“I connected with the modelling agencies and ad agencies in Edmonton and began building those connections. There was hardly anyone working there as a stylist. I did trade for print photos to build my portfolio and soon jobs started coming my way.

“Revlon came into Edmonton for a trade show and needed a stylist to style their models. I was responsible for styling 18 models over two days. One of their team found me just by googling ‘Edmonton Wardrobe Stylist.’ That was five years ago and now I’m their national wardrobe stylist. I fly all over Canada when they need someone to style their photography.”

Turning a passion into a career has been a labour of love for Jessica. But even though she still adores fashion, she insists that the opportunities to expand her skill set and flex her creative muscles are what keep her inspired to push the envelope.

“I was introduced to the owner of Chatters, the national chain of hair salons. I was a candidate to style their ‘Style Happy’ Tour and told him I could be the stylist and the host, interviewing people as we travelled. I’d modelled and acted when I was younger so I’m not shy. I ended up getting the job, which was a 27-day tour across Canada. We had a Style Happy Van and drove from Vancouver to Ottawa. I had a camera in my face every day promoting a pop-up hair salon and the ‘No Bad Hair Days’ campaign.

“Working with Adidas was an incredible experience. I was able to style their ‘Here to Create’ NHL campaign, which put me on the ice with the number one hockey player in the world, Connor McDavid of the Edmonton Oilers. I styled all the talent on and off the ice, enhancing the experience and making certain that everyone was comfortable with what they were wearing. I was given all the Adidas options and I had to ensure everything would looked great and fitted perfectly.”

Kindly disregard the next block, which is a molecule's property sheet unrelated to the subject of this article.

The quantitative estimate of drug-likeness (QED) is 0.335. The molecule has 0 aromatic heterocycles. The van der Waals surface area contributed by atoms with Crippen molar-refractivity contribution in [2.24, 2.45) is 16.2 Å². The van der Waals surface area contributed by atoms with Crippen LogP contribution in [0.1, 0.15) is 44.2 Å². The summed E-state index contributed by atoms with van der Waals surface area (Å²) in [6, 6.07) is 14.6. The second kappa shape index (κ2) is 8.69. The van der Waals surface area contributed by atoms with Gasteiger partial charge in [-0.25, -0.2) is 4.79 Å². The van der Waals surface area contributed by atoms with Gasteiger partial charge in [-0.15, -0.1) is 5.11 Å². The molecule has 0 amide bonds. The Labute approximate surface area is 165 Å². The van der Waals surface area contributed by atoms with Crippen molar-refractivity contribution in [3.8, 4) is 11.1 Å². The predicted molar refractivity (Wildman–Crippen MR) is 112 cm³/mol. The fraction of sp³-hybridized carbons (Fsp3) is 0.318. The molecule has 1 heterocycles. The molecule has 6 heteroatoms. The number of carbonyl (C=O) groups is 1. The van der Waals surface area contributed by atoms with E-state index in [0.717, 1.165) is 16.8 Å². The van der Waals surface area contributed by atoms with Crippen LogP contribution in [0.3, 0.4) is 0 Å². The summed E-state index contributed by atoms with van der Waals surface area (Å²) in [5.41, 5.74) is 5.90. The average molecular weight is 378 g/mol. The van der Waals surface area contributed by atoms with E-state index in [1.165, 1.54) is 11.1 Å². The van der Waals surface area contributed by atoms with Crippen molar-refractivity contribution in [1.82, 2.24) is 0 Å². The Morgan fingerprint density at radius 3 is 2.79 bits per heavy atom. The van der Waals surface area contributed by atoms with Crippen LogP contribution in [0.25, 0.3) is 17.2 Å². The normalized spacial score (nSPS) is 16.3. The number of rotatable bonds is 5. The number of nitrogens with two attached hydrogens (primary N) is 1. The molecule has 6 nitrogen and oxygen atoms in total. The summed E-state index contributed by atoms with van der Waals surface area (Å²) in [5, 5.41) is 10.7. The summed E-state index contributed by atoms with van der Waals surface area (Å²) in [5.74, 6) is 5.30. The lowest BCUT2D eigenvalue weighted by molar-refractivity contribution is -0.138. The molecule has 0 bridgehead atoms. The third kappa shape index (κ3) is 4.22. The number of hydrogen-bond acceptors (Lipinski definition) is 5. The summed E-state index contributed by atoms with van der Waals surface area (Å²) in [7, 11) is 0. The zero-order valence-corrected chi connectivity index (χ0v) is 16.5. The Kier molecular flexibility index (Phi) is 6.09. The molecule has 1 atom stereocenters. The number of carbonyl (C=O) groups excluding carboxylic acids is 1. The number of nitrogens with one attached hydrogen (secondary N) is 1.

Let’s be honest. Jessica has a dream job; flying around Canada, working with household name brands, and telling stories with clothes. It’s an achievable dream too. As long as you’re prepared to learn and work.

“Know your fashion history, fashion eras and designers,” stresses Jessica. “It’s painfully clear when someone doesn’t understand the references, saying things like ‘That’s so 1920s’ when it’s from the 1950s.

“I knew I needed help when I was working on a Nickelback video so I asked Mel for someone who reminded her of me, someone eager to get into the industry, calm, collected and professional. Mel recommended Derek Perrett, who was still a Fashion Marketing student. He was there 20 minutes before the crew arrived. The first person on set! I’ve been working with him ever since.”

Farmers, hockey stars and Canadian rock royalty may not need high fashion, but that passion for the cutting creative edge couture still burns within Jessica. It’s one more reason why everyone wants to work with her.

“High-end fashion is an art form I continually find inspiring. Fashion can liberate us. Style can empower us to be who we are and share it with the world!”